WANTED: Rational Coronavirus Analysis

#22
It occurred to me that for most analysis that is applied to rates like this, ie exponential model or other, that it would not make a difference in terms of p-values whether one tested the equivalence of the rates or their reciprocals? From that perspective, I think the decision to report one or the other is mostly aesthetic. I can see the virtue of reporting percentages, since most people are comfortable with these in their daily lives.
The uncertainty is not in the data, it's in the whether the proper data analysis is applied, and then how it's applied, in portraying information and making decisions that lead to long-term widespread consequences.

For instance, does a national news outlet -- say, the NY Times or CNN -- portray the COVID-19 crisis for the whole country from the same perspective as seen by residents of hardest-hit New York City?

I totally understand 100% the comfort with percentages in conveying relevant information; we're all in that base-10^n boat. I would just caution against using said informational percentages in subsequent calculations, as meaning and certainty could be distorted. If you do want to run calculations with data reported as percentages, I would suggest that you revert to ratios, use logarithmic-preferably-monatomic algorithms to determine calculated values (even just averaging), then convert that ratio-ed value to percentage for public consumption.
 
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#23
Uncertainty in what YOU are going to post next? :)

Is the flip-side of probability really uncertainty?
Another excellent point ... I may have been flippant in the use of the term "flip-side", which perhaps suggests a monatomic relationship.

Then again, maybe not -- so much meta-uncertainty! -- since not understanding the probability, whether empirically derived or odds-implied, is definitely a very uncertain place to be. Which is kind of where we are now (see all).
 
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#25
The uncertainty is in BOTH the data and the analysis. See the many excellent articles by Kaiser Fung (scroll down for additional posts) and Andrew Gelman on this.
Can any conclusions be drawn from these studies, other than the (admittedly laymen's) viewpoint that it appears that the data is a confusing mess..? Which actually would explain a lot, if our leaders are taking counsel from experts deriving their theories from this data and its analysis.
 

hlsmith

Less is more. Stay pure. Stay poor.
#26
Two big things are coming into play.

First is conditionality. So results are based on sample (inclusion/exclusion criteria), variable definitions, biases, and modeling.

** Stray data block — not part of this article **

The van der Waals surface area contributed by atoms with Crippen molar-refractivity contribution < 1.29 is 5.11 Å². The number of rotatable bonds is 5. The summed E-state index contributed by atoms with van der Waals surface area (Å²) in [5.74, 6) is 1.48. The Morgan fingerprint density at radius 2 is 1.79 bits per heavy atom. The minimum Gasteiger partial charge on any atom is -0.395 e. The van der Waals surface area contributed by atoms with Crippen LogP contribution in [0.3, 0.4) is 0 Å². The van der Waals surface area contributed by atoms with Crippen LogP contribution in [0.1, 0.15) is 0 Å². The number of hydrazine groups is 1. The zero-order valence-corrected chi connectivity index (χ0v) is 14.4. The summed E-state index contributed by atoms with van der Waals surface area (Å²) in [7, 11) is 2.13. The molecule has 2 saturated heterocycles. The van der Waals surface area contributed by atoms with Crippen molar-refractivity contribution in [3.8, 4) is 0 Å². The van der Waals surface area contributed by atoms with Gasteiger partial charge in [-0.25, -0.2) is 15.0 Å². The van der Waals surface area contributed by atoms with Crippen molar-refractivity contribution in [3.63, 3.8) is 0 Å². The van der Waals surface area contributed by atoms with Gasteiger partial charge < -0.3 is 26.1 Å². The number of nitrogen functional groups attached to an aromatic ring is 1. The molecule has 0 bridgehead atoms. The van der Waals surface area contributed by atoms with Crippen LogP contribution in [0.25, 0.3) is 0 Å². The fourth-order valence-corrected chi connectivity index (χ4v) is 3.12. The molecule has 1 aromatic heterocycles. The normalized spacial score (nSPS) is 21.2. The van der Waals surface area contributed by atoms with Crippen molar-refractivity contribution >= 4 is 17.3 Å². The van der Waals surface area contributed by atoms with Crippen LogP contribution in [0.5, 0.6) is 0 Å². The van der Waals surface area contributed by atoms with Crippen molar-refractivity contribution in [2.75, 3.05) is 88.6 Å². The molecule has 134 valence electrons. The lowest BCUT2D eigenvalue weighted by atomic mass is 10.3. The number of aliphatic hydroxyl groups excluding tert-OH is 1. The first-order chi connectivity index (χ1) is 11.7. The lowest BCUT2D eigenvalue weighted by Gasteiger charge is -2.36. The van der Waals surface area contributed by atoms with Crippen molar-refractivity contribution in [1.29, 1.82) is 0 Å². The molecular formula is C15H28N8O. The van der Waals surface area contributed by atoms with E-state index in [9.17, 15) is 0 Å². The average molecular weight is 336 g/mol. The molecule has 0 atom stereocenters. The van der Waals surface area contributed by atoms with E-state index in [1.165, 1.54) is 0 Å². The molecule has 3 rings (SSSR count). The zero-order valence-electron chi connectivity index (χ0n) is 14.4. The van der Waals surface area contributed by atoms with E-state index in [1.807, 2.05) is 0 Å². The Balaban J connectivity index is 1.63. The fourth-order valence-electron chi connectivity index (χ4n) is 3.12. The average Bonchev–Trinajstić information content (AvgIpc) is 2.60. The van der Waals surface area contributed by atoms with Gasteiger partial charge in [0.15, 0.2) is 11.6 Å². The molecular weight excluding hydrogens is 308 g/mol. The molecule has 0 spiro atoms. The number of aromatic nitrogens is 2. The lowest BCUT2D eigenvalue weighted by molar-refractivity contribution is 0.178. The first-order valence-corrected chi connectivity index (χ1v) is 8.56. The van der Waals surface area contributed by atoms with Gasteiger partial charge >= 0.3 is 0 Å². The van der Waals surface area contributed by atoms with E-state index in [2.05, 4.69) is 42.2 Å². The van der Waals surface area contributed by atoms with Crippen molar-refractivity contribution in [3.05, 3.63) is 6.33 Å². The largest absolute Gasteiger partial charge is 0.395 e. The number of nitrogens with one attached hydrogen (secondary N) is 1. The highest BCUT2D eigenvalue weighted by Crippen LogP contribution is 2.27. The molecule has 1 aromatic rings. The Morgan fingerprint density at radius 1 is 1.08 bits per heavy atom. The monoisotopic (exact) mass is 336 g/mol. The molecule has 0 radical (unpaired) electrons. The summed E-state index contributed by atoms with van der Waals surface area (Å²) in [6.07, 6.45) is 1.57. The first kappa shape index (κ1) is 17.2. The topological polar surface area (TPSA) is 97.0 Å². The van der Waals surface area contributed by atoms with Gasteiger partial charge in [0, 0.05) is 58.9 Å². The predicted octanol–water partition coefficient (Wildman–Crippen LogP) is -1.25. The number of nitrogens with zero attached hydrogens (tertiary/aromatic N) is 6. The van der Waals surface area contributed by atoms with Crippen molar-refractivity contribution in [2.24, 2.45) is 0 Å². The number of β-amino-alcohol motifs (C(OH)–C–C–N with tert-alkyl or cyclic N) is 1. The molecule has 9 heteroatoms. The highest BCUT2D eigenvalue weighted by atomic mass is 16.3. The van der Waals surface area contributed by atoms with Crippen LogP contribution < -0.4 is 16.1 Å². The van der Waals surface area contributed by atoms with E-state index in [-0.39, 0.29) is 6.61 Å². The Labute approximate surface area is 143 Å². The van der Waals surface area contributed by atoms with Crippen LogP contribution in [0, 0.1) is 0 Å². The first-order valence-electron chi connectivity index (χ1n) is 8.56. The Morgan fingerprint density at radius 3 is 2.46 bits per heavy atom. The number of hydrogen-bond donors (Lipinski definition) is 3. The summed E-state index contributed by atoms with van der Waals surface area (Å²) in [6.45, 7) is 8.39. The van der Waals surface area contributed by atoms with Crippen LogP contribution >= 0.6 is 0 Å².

Second is the generalizabilty of results to other samples from the sam population or different population.
 
#27
I just signed up to this site to get a rational evaluation of this doctor's video. I am neither a statistician or mathematician but it seems there are flaws in his reasoning that you could drive a truck through. No consideration for testing parameters, because of limited testing most testing was reserved for those exhibiting symptoms or those that had been exposed to a patient that ad tested positive. No consideration is given for the benefit of social distancing. Thanks for having a look.
 

hlsmith

Less is more. Stay pure. Stay poor.
#28
Well just from the starting position of the video the person isnt wearing a mask, is less than six feet from the other person, and has a bunch of accessories (fomites) on.
 
#30
[This video was banned from YouTube as it was deemed “medically unsubstantiated .. misinformation” and “would go against World Health Organization recommendations”. It can still be viewed here, where a transcript is also provided.]
I just signed up to this site to get a rational evaluation of this doctor's video. I am neither a statistician or mathematician but it seems there are flaws in his reasoning that you could drive a truck through. No consideration for testing parameters, because of limited testing most testing was reserved for those exhibiting symptoms or those that had been exposed to a patient that ad tested positive. No consideration is given for the benefit of social distancing. Thanks for having a look.
Thanks for sharing the video, even with their apparent flawed reasoning with improper consideration for testing parameters.

Those guys do make valid macro-points on healthy immune systems and balanced responses, not dwelling on the widely advertised micro-points like the criticality of social-distancing and glove-wearing in preventing COVID-19 transmission*.

The Bakersfield doctors factor in the unfortunate-but-inevitable societal cost of the lockdown, although these non-coastal guys are not professional administrators nor government experts (where are they getting their oxygen from?):